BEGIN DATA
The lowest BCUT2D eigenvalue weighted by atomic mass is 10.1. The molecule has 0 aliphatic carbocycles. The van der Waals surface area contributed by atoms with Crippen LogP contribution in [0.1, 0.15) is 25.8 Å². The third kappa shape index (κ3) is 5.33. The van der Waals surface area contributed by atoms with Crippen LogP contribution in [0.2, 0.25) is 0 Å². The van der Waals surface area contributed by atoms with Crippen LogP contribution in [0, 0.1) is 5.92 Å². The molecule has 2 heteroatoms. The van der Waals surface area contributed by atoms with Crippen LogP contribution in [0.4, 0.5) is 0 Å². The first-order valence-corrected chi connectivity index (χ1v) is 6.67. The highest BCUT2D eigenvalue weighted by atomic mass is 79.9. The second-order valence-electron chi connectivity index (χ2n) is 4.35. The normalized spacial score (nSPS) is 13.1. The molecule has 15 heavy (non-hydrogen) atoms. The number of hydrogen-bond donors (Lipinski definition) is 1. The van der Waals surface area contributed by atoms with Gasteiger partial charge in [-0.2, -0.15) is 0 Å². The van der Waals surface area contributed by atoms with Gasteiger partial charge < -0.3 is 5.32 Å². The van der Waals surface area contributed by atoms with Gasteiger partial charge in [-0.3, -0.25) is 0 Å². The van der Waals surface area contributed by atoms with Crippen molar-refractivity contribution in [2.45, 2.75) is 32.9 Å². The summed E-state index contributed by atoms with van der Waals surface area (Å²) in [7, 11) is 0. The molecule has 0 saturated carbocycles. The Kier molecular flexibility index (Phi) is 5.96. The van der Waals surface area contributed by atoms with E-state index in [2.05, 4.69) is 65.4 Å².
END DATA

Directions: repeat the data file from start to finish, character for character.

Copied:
The lowest BCUT2D eigenvalue weighted by atomic mass is 10.1. The molecule has 0 aliphatic carbocycles. The van der Waals surface area contributed by atoms with Crippen LogP contribution in [0.1, 0.15) is 25.8 Å². The third kappa shape index (κ3) is 5.33. The van der Waals surface area contributed by atoms with Crippen LogP contribution in [0.2, 0.25) is 0 Å². The van der Waals surface area contributed by atoms with Crippen LogP contribution in [0, 0.1) is 5.92 Å². The molecule has 2 heteroatoms. The van der Waals surface area contributed by atoms with Crippen LogP contribution in [0.4, 0.5) is 0 Å². The first-order valence-corrected chi connectivity index (χ1v) is 6.67. The highest BCUT2D eigenvalue weighted by atomic mass is 79.9. The second-order valence-electron chi connectivity index (χ2n) is 4.35. The normalized spacial score (nSPS) is 13.1. The molecule has 15 heavy (non-hydrogen) atoms. The number of hydrogen-bond donors (Lipinski definition) is 1. The van der Waals surface area contributed by atoms with Gasteiger partial charge in [-0.2, -0.15) is 0 Å². The van der Waals surface area contributed by atoms with Gasteiger partial charge < -0.3 is 5.32 Å². The van der Waals surface area contributed by atoms with Gasteiger partial charge in [-0.3, -0.25) is 0 Å². The van der Waals surface area contributed by atoms with Crippen molar-refractivity contribution in [2.45, 2.75) is 32.9 Å². The summed E-state index contributed by atoms with van der Waals surface area (Å²) in [7, 11) is 0. The molecule has 0 saturated carbocycles. The Kier molecular flexibility index (Phi) is 5.96. The van der Waals surface area contributed by atoms with E-state index in [2.05, 4.69) is 65.4 Å².